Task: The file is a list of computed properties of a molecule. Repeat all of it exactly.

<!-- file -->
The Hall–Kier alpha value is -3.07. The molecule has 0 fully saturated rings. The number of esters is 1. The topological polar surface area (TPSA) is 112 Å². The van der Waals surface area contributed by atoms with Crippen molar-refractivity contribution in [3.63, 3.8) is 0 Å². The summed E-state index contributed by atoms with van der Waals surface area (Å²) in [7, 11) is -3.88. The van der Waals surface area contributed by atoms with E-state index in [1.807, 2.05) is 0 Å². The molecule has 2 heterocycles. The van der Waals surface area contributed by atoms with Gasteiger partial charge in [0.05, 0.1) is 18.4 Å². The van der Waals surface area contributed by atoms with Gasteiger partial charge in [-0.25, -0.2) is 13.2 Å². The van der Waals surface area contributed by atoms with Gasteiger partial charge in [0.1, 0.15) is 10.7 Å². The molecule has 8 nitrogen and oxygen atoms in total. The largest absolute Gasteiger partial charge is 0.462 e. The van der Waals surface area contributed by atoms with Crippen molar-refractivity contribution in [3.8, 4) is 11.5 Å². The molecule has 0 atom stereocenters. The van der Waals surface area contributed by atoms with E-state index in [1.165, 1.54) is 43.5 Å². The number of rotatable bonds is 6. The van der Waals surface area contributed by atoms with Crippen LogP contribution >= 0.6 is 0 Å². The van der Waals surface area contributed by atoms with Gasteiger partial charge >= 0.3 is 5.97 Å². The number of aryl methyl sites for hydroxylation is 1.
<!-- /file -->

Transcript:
The Hall–Kier alpha value is -3.07. The molecule has 0 fully saturated rings. The number of esters is 1. The topological polar surface area (TPSA) is 112 Å². The van der Waals surface area contributed by atoms with Crippen molar-refractivity contribution in [3.63, 3.8) is 0 Å². The summed E-state index contributed by atoms with van der Waals surface area (Å²) in [7, 11) is -3.88. The van der Waals surface area contributed by atoms with E-state index in [1.807, 2.05) is 0 Å². The molecule has 2 heterocycles. The van der Waals surface area contributed by atoms with Gasteiger partial charge in [0.05, 0.1) is 18.4 Å². The van der Waals surface area contributed by atoms with Gasteiger partial charge in [-0.25, -0.2) is 13.2 Å². The van der Waals surface area contributed by atoms with Gasteiger partial charge in [0.1, 0.15) is 10.7 Å². The molecule has 8 nitrogen and oxygen atoms in total. The largest absolute Gasteiger partial charge is 0.462 e. The van der Waals surface area contributed by atoms with Crippen molar-refractivity contribution in [3.8, 4) is 11.5 Å². The molecule has 0 atom stereocenters. The van der Waals surface area contributed by atoms with E-state index in [1.165, 1.54) is 43.5 Å². The number of rotatable bonds is 6. The van der Waals surface area contributed by atoms with Crippen LogP contribution >= 0.6 is 0 Å². The van der Waals surface area contributed by atoms with Gasteiger partial charge >= 0.3 is 5.97 Å². The number of aryl methyl sites for hydroxylation is 1.